WASHINGTON – In a series of tweets Tuesday, Federal Communications Commissioner Brendan Carr disclosed a letter sent to both Apple and Google’s parent company Alphabet asking the two tech giants to remove TikTok from their app stores over his concerns that user data from the wildly popular social media platform is disclosed and used by bad actors in China.

In his letter dated June 24 to Apple CEO Tim Cook and Alphabet CEO Sundar Pichai, Carr noted that because of its pattern of surreptitious data practices documented in reports and other sources, TikTok is non-compliant with the two companies’ app store policies and practises.

“TikTok is not what it appears to be on the surface. It is not just an app for sharing funny videos or meme. That’s the sheep’s clothing,” he said in the letter. “At its core, TikTok functions as a sophisticated surveillance tool that harvests extensive amounts of personal and sensitive data.”

Carr stated that if the companiest do not remove TikTok from their app stores, they should provide statements to him by July 8.

The statements should explain “the basis for your company’s conclusion that the surreptitious access of private and sensitive U.S. user data by persons located in Beijing, coupled with TikTok’s pattern of misleading representations and conduct, does not run afoul of any of your app store policies,” he said.

Carr was appointed by former President Trump in 2018 to a five-year term with the FCC.

In March of this year, California Attorney General Rob Bonta announced a nationwide investigation into TikTok for promoting its social media platform to children and young adults while its use is associated with physical and mental health harms to youth.

The investigation will look into the harms using TikTok can cause to young users and what TikTok knew about those harms. The investigation focuses, among other things, on the techniques utilized by TikTok to boost young user engagement, including strategies or efforts to increase the duration of time spent on the platform and frequency of engagement with the platform.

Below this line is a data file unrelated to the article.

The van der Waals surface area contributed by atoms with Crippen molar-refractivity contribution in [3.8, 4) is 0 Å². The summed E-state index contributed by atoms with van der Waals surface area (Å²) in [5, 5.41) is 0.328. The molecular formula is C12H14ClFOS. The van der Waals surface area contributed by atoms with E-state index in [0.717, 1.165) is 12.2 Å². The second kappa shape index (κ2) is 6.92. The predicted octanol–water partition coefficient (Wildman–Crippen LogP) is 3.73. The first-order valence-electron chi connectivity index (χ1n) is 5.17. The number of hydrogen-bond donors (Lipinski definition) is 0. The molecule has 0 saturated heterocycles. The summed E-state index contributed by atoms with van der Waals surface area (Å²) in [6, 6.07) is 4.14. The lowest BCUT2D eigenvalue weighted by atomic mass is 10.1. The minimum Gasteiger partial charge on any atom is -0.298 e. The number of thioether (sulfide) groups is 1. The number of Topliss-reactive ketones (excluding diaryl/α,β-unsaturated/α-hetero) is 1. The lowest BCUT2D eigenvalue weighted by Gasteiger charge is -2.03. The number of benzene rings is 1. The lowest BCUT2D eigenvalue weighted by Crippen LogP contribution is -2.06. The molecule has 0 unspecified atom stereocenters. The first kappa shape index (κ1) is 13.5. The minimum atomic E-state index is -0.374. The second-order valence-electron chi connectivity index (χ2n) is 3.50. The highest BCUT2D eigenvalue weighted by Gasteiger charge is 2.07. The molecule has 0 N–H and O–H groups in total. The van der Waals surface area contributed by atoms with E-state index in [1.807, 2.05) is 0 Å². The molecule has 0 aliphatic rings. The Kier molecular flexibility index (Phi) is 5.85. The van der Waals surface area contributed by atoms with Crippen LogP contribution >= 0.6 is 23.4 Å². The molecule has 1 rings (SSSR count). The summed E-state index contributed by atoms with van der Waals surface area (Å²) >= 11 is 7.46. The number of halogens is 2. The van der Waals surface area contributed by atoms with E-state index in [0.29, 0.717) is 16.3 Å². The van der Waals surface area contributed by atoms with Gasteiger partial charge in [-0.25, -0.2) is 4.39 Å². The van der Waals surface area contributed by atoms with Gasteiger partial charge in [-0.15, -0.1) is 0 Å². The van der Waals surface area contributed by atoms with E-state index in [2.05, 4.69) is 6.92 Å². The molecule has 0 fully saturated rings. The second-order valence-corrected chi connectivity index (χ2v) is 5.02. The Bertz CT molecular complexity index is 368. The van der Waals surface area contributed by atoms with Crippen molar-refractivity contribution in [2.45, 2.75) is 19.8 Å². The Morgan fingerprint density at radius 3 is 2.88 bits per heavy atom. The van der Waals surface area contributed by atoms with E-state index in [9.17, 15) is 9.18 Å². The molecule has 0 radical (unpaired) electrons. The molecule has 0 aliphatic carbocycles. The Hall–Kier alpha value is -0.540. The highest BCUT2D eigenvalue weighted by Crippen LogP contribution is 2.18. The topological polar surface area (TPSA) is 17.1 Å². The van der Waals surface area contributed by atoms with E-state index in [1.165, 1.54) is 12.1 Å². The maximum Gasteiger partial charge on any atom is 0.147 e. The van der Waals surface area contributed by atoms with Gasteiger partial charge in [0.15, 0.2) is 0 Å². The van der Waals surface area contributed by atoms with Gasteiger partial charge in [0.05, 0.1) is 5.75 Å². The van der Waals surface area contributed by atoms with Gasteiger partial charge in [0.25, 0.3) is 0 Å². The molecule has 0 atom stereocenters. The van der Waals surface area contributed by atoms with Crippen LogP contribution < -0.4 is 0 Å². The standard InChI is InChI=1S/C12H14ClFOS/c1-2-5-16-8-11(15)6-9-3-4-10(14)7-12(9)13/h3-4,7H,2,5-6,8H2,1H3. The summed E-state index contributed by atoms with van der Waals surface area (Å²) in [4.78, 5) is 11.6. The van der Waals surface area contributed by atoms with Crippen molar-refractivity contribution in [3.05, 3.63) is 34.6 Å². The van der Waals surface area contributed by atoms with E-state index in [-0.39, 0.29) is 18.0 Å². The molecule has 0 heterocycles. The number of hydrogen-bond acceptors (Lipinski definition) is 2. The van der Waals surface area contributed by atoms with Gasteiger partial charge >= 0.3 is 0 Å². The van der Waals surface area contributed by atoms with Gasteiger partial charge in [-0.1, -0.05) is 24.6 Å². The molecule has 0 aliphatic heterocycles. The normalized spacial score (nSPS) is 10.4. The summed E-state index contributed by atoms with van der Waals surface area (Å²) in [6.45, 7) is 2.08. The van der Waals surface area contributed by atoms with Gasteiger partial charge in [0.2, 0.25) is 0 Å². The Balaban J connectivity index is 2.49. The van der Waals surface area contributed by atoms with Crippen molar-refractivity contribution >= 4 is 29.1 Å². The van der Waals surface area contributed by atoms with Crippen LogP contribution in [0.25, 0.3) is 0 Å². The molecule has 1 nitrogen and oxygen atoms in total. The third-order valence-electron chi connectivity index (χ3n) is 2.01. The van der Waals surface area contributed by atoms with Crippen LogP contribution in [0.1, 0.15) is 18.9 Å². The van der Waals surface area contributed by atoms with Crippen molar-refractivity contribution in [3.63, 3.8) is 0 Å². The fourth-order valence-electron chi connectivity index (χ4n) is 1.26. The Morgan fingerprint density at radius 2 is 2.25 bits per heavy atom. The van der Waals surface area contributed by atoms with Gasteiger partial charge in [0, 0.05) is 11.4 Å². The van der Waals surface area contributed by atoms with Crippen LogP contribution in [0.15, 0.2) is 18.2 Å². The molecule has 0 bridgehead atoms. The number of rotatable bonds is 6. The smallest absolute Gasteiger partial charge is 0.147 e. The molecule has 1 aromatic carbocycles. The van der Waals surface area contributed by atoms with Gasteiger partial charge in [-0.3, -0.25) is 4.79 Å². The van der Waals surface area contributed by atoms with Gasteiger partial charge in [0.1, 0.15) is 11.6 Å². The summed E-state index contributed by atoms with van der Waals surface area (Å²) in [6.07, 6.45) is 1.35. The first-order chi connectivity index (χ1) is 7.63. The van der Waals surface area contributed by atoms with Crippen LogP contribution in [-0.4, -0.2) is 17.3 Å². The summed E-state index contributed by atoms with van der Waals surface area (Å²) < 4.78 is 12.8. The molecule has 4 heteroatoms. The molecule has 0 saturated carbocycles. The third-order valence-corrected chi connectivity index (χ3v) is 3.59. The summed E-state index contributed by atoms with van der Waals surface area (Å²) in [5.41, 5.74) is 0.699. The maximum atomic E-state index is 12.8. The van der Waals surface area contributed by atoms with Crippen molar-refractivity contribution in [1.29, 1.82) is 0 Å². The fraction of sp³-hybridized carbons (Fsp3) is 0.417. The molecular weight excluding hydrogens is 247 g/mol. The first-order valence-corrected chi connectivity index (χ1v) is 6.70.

TikTok’s computer algorithms pushing video content to users can promote eating disorders and even self-harm and suicide to young viewers. Texas opened an investigation into TikTok’s alleged violations of children’s privacy and facilitation of human trafficking last month.

TikTok has said it focuses on age-appropriate experiences, noting that some features, such as direct messaging, are not available to younger users. The company says it has tools in place, such as screen-time management, to help young people and parents moderate how long children spend on the app and what they see, the Associated Press reported.

“We care deeply about building an experience that helps to protect and support the well-being of our community, and appreciate that the state attorneys general are focusing on the safety of younger users,” the company said. “We look forward to providing information on the many safety and privacy protections we have for teens.”

TikTok has also had a problematic relationship with the LGBTQ+ community. Recently The Washington Post confirmed that the ‘Libs of TikTok,’ an influential anti-LGBTQ account regularly targets LGBTQ individuals and their allies for harassment from its more than 640,000 Twitter followers while serving as a veritable wire service for Fox News and the rest of the right-wing media to push anti-LGBTQ smears.

Libs of TikTok regularly targets individual teachers and their workplaces – releasing their personal information that includes school and individual names as well as social media accounts, and leading its audience to harass the schools on social media.

A year ago, an investigation by Media Matters found that TikTok’s “For You” page recommendation algorithm circulated videos promoting hate and violence targeting the LGBTQ community during Pride Month, while the company celebrated the month with its #ForYourPride campaign. 

Numerous LGBTQ+ content creators have shared stories with the Blade about TikTok’s seemingly arbitrary algorithms that target otherwise benign content that is not listed outside of the platform’s polices and removed the content. In many cases restoring the posts after appeals or in the worst case scenarios banning the users.